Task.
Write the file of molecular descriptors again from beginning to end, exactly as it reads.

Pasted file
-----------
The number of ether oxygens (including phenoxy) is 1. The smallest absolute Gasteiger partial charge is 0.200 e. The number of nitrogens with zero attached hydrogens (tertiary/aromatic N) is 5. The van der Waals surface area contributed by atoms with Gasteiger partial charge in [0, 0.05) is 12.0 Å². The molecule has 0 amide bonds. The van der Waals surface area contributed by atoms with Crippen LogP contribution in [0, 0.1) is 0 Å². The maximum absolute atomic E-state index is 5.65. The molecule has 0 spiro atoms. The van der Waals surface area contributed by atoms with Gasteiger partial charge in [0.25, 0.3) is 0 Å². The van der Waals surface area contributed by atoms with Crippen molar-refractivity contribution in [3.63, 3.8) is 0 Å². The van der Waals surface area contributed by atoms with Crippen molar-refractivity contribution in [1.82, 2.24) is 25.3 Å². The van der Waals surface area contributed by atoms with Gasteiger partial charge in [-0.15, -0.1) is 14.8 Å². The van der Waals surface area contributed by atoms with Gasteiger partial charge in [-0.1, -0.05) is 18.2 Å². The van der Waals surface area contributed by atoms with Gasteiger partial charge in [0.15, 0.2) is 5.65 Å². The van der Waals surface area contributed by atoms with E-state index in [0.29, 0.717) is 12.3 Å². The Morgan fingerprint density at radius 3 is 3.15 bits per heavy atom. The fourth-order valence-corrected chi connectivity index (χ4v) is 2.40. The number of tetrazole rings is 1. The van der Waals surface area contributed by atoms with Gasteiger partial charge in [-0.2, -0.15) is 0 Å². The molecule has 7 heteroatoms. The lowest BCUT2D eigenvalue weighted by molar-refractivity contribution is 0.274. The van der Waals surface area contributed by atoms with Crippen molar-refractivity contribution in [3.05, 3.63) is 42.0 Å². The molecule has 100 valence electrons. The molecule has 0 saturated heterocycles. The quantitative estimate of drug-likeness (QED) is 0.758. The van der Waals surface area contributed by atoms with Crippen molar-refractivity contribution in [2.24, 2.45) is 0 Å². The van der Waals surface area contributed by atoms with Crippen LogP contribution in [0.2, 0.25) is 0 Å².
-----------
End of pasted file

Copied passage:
The number of ether oxygens (including phenoxy) is 1. The smallest absolute Gasteiger partial charge is 0.200 e. The number of nitrogens with zero attached hydrogens (tertiary/aromatic N) is 5. The van der Waals surface area contributed by atoms with Gasteiger partial charge in [0, 0.05) is 12.0 Å². The molecule has 0 amide bonds. The van der Waals surface area contributed by atoms with Crippen LogP contribution in [0, 0.1) is 0 Å². The maximum absolute atomic E-state index is 5.65. The molecule has 0 spiro atoms. The van der Waals surface area contributed by atoms with Gasteiger partial charge in [0.25, 0.3) is 0 Å². The van der Waals surface area contributed by atoms with Crippen molar-refractivity contribution in [3.63, 3.8) is 0 Å². The van der Waals surface area contributed by atoms with Crippen molar-refractivity contribution in [1.82, 2.24) is 25.3 Å². The van der Waals surface area contributed by atoms with Gasteiger partial charge in [-0.15, -0.1) is 14.8 Å². The van der Waals surface area contributed by atoms with Gasteiger partial charge in [-0.1, -0.05) is 18.2 Å². The van der Waals surface area contributed by atoms with Gasteiger partial charge in [0.15, 0.2) is 5.65 Å². The van der Waals surface area contributed by atoms with E-state index in [0.29, 0.717) is 12.3 Å². The Morgan fingerprint density at radius 3 is 3.15 bits per heavy atom. The fourth-order valence-corrected chi connectivity index (χ4v) is 2.40. The number of tetrazole rings is 1. The van der Waals surface area contributed by atoms with Gasteiger partial charge in [-0.2, -0.15) is 0 Å². The molecule has 7 heteroatoms. The lowest BCUT2D eigenvalue weighted by molar-refractivity contribution is 0.274. The van der Waals surface area contributed by atoms with Crippen molar-refractivity contribution in [3.05, 3.63) is 42.0 Å². The molecule has 100 valence electrons. The molecule has 0 saturated heterocycles. The quantitative estimate of drug-likeness (QED) is 0.758. The van der Waals surface area contributed by atoms with Crippen molar-refractivity contribution in [2.24, 2.45) is 0 Å². The van der Waals surface area contributed by atoms with Crippen LogP contribution in [0.2, 0.25) is 0 Å².